Create the Ultimate Backyard Getaway

The right combination of hard assets and amazing foliage can help transform your backyard into the perfect vacation-like hideaway.

Setting a cozy backyard hangout is like decorating a room: Start with the basics and fill it in with the right accents.

This summer, we’re all finding ourselves spending more time at home, and can you think of a better way to keep your distance than in the comforts of your own cozy backyard hangout?

Whether you want to spruce up your backyard or create a vacation-like hideaway, there are many options available – each dependent upon the shape, size and setting of your yard. Going from dream to reality takes the right combination of hard assets and beautiful foliage.

Creating An Outdoor Haven

This time of year, there’s plenty of incentive to spend more time outdoors. So, why not make sure your yard is ready for friendly gatherings or unwinding after work? Transforming an uninspiring setting begins with a bit of vision.

“Some people want to do a whole patio area, with an outdoor kitchen and an outdoor lighting area,” says Alex Rodriguez, sales manager of the NL Group, in Lake Barrington. “Or, they might already have an outdoor kitchen, but they want to add a pergola over the top. We mainly have people coming to us who want an outdoor entertainment area.”

There are many options for creating an ideal entertainment setting. Hardscaping – stone and other hard landscaping materials – can go a long way toward creating the perfect backyard getaway.

Before you begin, know that maximizing your outdoor living space isn’t unlike decorating a room inside your home. You need to know how you want your space to be presented before you fill it up, says Rodriguez.

Are you looking for a luxurious setting where people can cozy up in good company? Amenities like outdoor fireplaces, fire pits and comfortable seating areas might be a good option. They can range in elaborateness, from simple fireplace rings to full-on patios with flagstone, a gas-powered fire pit and retaining wall.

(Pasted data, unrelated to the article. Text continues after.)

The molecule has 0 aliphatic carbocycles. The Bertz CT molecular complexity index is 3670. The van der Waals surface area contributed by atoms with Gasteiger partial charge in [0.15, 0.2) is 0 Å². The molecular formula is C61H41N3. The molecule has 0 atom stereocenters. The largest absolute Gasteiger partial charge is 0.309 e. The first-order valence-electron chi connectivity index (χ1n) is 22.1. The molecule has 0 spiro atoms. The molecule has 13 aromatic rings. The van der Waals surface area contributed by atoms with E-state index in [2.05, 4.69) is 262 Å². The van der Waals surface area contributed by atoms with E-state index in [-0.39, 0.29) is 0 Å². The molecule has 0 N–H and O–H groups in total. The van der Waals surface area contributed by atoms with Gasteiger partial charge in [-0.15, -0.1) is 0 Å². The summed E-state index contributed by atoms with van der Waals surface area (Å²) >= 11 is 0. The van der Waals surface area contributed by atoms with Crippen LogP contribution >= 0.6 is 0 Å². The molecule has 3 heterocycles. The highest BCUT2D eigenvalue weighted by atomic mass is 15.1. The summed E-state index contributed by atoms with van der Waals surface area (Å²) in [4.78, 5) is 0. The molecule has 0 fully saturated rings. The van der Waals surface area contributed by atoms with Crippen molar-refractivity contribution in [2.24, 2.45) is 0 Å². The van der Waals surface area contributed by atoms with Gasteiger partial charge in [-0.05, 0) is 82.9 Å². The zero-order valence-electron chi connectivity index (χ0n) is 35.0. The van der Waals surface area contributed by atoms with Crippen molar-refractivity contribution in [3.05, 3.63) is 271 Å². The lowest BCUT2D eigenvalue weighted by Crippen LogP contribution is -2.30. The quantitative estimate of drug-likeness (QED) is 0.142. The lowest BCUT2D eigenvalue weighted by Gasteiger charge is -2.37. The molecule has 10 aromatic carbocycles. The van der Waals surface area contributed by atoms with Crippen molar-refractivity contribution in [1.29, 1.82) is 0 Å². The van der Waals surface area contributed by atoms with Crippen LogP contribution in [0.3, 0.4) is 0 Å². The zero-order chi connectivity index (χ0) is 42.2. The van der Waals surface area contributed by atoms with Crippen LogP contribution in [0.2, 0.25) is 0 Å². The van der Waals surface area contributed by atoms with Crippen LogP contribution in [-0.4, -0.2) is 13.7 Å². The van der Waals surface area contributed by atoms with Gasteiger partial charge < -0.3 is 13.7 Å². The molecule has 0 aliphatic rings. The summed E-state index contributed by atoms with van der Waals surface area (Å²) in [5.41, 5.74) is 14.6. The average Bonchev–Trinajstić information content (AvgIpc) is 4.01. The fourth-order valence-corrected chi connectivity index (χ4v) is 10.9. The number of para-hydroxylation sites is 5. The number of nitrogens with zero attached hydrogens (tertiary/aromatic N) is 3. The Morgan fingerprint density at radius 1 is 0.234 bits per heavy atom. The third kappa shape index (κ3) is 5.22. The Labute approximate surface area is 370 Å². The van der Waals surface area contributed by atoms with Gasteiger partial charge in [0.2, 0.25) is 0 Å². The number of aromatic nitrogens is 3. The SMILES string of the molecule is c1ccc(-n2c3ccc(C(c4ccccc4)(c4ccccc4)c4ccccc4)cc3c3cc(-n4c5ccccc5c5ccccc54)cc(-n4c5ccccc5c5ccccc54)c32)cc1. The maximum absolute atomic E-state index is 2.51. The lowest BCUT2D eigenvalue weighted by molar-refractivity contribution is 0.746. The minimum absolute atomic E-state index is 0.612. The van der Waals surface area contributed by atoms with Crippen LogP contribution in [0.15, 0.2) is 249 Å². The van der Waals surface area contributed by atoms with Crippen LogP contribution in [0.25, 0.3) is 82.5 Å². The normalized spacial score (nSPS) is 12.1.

There are some entertainment-driven patios that may incorporate brick pavers with multiple zones for entertaining, including a corner for an outdoor kitchen with pergola.

For yards with a bit of slope, updated hardscapes are in demand. Decorative stone or block retaining walls add some interest, and they may also provide an easier way to get around a sloping yard.

Hardscaping also adds a good decorative touch when pavers replace a drab driveway or walkway.

Class it all up with some fun lighting elements, such as spotlights or floodlights. They’ll add a soft touch of illumination for nighttime gatherings, but they’ll also add a sense of security. Lighting comes in many forms these days, and your choices largely depend upon your overall layout. They can be built into retaining walls, hidden among planting beds, and pointed upward toward features like trees or walls. Good lighting creates a dramatic and warm touch on a cool summer night, says Rodriguez.

The possibilities for your backyard hangout are virtually endless. “Our brochure has lots of ideas to help you dream about your project,” says Rodriguez.

Maintaining Your Perfect Backyard

Spring comes and you spend countless hours planting flowers, pulling weeds, filling all your planters and sowing vegetables between rainstorms – all so you can make your backyard hangout more colorful. This time of year, you may feel as though you’re finished, but now that you have an amazing backyard, it’ll need a little TLC. There are some simple things you can do to keep those beautiful plants healthy all season long.

The most important way to keep your plants thriving is to water them regularly, especially when the dry summer weather and relentless sun put additional stress on your plants.

Lori Harms, greenhouse manager at Countryside Flower Shop, Nursery & Garden Center in Crystal Lake, says there are right and wrong ways to water your plants.

“The biggest mistake most people make is watering their plants too late in the day,” she says. “High moisture and cool night temperatures create the perfect environment for diseases to thrive.”

Instead, try watering in the early morning hours. That way, water will have all day to evaporate from leaves and soil, ensuring they’re dry by nighttime.